Genius offers an economical tablet and mostly succeeds. (November 8th, 2009)
Product Manufacturer: Genius
- Good price.
- Draws well; high pressure sensitivity.
- Section underneath for tracing functions.
- Very dated software bundle.
- Pen requires an AAA battery.
- Cheap feel compared to rivals.
hardware and design
The EasyPen i405 is relatively small but functional, with a 4-inch by 5.5-inch drawing surface. The pen is of average size and weight, but it feels slightly cheap and could be better built. Inside the pen is small battery housing where users place a AAA battery to power the pen; unlike some tablets, the stylus is as much active as the drawing surface. The pen ships with a replacement pressure-sensitive tip so that users can replace the tip if the first one should break.
The face of the tablet itself is a transparent piece of plastic that lets users place items underneath for tracing and outlining. The unit ships with a white sheet of card stock already under the plastic cover. The first time we went to remove the sheet from under the cover, however, we accidentally bent the sheet, which now makes the pad bubble up slightly in that corner. The clear cover is appreciated, but users need to be gentle when trying to lift it.
The EasyPen i405 comes with several pieces of software, but the best word to describe the software bundle would be "dated." Many of the features of the tablet are accessed through different applications, rather than the operating system, and the look and feel of the applications themselves is very reminiscent of Windows 95 -- a real problem 14 years later. Several of the applications also reflecting this by crashing during our testing. If Genius wants users to take its software bundle seriously, then it absolutely needs to update the look and feel of its apps as well as address the stability issues. Furthermore, consolidating the settings and applications into one or two apps would be appreciated.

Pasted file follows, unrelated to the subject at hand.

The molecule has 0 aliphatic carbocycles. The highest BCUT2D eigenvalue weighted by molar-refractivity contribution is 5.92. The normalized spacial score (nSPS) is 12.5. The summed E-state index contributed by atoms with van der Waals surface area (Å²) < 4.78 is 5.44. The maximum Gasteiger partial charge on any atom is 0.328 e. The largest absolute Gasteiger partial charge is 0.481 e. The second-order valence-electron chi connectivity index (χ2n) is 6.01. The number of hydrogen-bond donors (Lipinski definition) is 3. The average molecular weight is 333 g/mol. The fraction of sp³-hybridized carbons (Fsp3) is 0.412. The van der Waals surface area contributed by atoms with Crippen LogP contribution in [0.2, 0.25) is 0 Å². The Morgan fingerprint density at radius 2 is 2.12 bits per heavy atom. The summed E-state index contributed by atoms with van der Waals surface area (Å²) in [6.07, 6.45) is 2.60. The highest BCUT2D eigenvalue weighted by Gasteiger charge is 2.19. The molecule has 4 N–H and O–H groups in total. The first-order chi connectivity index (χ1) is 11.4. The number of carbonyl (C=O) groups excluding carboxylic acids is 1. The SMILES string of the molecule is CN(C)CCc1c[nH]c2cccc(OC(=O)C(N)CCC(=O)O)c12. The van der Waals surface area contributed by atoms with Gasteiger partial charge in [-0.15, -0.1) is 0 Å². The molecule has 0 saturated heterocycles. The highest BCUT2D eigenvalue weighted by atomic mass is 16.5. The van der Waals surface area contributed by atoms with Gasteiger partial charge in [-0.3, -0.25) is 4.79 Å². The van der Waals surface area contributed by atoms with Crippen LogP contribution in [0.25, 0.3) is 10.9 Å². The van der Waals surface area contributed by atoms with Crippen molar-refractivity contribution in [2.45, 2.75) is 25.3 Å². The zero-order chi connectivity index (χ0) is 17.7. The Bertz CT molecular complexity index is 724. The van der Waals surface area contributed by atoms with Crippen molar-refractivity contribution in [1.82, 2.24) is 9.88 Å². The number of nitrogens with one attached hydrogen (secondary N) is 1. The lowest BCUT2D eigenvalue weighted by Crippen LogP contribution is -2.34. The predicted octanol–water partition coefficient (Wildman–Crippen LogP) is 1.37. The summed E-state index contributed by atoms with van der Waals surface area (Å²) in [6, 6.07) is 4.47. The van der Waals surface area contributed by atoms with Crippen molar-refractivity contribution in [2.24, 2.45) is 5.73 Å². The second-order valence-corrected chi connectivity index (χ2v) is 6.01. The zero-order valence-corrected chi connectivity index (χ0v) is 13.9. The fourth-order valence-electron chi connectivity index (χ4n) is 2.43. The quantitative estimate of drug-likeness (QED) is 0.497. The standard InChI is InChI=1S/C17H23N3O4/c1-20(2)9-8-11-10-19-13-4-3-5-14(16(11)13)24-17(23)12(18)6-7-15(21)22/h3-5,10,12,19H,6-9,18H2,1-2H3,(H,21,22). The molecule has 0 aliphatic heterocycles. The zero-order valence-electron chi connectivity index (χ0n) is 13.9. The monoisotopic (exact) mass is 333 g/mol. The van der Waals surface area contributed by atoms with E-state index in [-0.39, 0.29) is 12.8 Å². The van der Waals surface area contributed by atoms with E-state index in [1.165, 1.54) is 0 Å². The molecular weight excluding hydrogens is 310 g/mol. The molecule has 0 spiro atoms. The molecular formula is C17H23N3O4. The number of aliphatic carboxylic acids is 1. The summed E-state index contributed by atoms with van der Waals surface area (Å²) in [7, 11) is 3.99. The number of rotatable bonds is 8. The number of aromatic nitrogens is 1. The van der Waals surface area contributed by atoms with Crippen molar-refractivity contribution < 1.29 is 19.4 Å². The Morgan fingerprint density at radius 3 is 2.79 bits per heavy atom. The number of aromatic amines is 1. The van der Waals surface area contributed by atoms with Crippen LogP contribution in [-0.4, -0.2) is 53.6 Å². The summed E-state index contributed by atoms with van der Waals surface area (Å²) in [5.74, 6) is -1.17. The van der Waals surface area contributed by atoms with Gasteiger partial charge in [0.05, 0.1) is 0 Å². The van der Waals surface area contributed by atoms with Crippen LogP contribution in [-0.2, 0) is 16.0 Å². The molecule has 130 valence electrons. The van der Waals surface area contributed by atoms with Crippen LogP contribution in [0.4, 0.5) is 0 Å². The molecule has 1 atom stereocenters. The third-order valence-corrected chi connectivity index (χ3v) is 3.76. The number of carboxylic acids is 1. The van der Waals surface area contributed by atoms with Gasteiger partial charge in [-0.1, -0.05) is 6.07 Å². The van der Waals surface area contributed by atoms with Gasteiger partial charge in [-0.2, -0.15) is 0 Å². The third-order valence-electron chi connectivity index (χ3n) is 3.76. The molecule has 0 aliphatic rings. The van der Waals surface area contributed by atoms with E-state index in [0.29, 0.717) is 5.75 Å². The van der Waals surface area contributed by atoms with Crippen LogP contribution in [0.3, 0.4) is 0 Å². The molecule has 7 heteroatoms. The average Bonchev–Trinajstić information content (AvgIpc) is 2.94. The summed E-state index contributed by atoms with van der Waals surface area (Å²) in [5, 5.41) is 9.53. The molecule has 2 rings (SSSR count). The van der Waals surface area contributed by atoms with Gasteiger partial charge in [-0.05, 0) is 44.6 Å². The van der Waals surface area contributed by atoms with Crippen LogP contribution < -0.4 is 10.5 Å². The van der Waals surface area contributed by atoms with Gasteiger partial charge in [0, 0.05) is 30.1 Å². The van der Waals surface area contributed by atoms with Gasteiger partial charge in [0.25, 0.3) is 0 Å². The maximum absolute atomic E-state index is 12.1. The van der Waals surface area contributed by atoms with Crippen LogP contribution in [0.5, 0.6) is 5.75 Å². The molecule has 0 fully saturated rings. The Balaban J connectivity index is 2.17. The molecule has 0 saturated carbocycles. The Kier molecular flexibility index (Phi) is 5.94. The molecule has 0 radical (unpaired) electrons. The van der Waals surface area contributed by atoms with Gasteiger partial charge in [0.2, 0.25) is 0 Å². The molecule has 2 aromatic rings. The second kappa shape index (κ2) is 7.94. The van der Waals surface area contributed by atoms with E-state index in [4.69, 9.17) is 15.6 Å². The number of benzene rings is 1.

The important applications are Annotate for Word, Pen Notice, and Control Panel. Annotate for Word, as the name implies, allows users to insert comments directly into Word. Pen Notice is something of a controlling app that switches the pen's functionality between simply working as a mouse and allowing users to write or draw. Finally, the Control Panel app manages the tablet's overall functions. The tablet has several hot buttons, as does the pen, so there is a lot of hot-button customization potential.
Although we tested it with Windows XP, we should note the tablet has full feature support for virtually any OS that recognizes pen input, up to and including newer versions of Mac OS X and Windows 7.
the hands-on experience
The i405 certainly works well for its core functions of drawing, doodling, and writing. The 1,024 pressure levels make for a realistic ink pen experience that can differentiate between a light touch and a strong emphasis. To test the pen we tried several graphics applications as well as Microsoft Word. We traced and doodled a variety of sketches and also tried some writing tests. The pen wrote accurately in all of our usage scenarios. We even loaned the EasyPen i405 to a graphic artist for some further testing and received some context: the designer stated that the pen worked well, but didn't feel quite as refined as the Wacom system he knows. The opinion suggests that it's mainly feel, not function, that will give buyers the most pause.
For $80, the EasyPen i405 provides users with some decent hardware and an overall good user experience. However, as we've said before, the software package certainly needs some updating; while it's not a dealbreaker, the added cost can make the difference for a newcomer. Using a battery is also an inconvenience, but a relatively minor one. As such, if a simple pen interface is what you're looking for, Genius wins just for providing an effective tablet at a good price. If you want a high-touch experience or a mature software bundle, however, you should probably keep looking.